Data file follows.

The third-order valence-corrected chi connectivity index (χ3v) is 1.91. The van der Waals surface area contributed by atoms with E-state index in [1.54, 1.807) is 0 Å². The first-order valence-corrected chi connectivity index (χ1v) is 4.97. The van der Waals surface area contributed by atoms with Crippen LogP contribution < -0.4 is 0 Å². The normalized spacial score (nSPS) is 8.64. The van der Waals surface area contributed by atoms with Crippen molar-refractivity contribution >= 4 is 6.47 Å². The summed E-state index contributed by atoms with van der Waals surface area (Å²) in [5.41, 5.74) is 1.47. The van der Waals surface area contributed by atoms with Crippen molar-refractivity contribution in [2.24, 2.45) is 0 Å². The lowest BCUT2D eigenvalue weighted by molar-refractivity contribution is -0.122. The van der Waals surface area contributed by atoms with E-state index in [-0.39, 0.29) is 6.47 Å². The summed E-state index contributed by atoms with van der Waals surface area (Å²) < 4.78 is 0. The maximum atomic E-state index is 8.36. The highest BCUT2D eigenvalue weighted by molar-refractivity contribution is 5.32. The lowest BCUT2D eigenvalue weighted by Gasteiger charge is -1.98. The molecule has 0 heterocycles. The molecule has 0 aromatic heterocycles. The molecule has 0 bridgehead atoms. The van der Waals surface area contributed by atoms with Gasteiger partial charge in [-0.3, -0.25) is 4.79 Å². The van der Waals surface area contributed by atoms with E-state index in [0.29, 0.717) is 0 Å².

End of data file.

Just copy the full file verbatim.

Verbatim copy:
The third-order valence-corrected chi connectivity index (χ3v) is 1.91. The van der Waals surface area contributed by atoms with E-state index in [1.54, 1.807) is 0 Å². The first-order valence-corrected chi connectivity index (χ1v) is 4.97. The van der Waals surface area contributed by atoms with Crippen LogP contribution < -0.4 is 0 Å². The normalized spacial score (nSPS) is 8.64. The van der Waals surface area contributed by atoms with Crippen molar-refractivity contribution >= 4 is 6.47 Å². The summed E-state index contributed by atoms with van der Waals surface area (Å²) in [5.41, 5.74) is 1.47. The van der Waals surface area contributed by atoms with Crippen molar-refractivity contribution in [2.24, 2.45) is 0 Å². The lowest BCUT2D eigenvalue weighted by molar-refractivity contribution is -0.122. The van der Waals surface area contributed by atoms with E-state index in [-0.39, 0.29) is 6.47 Å². The summed E-state index contributed by atoms with van der Waals surface area (Å²) < 4.78 is 0. The maximum atomic E-state index is 8.36. The highest BCUT2D eigenvalue weighted by molar-refractivity contribution is 5.32. The lowest BCUT2D eigenvalue weighted by Gasteiger charge is -1.98. The molecule has 0 heterocycles. The molecule has 0 aromatic heterocycles. The molecule has 0 bridgehead atoms. The van der Waals surface area contributed by atoms with Gasteiger partial charge in [-0.3, -0.25) is 4.79 Å². The van der Waals surface area contributed by atoms with E-state index in [0.29, 0.717) is 0 Å².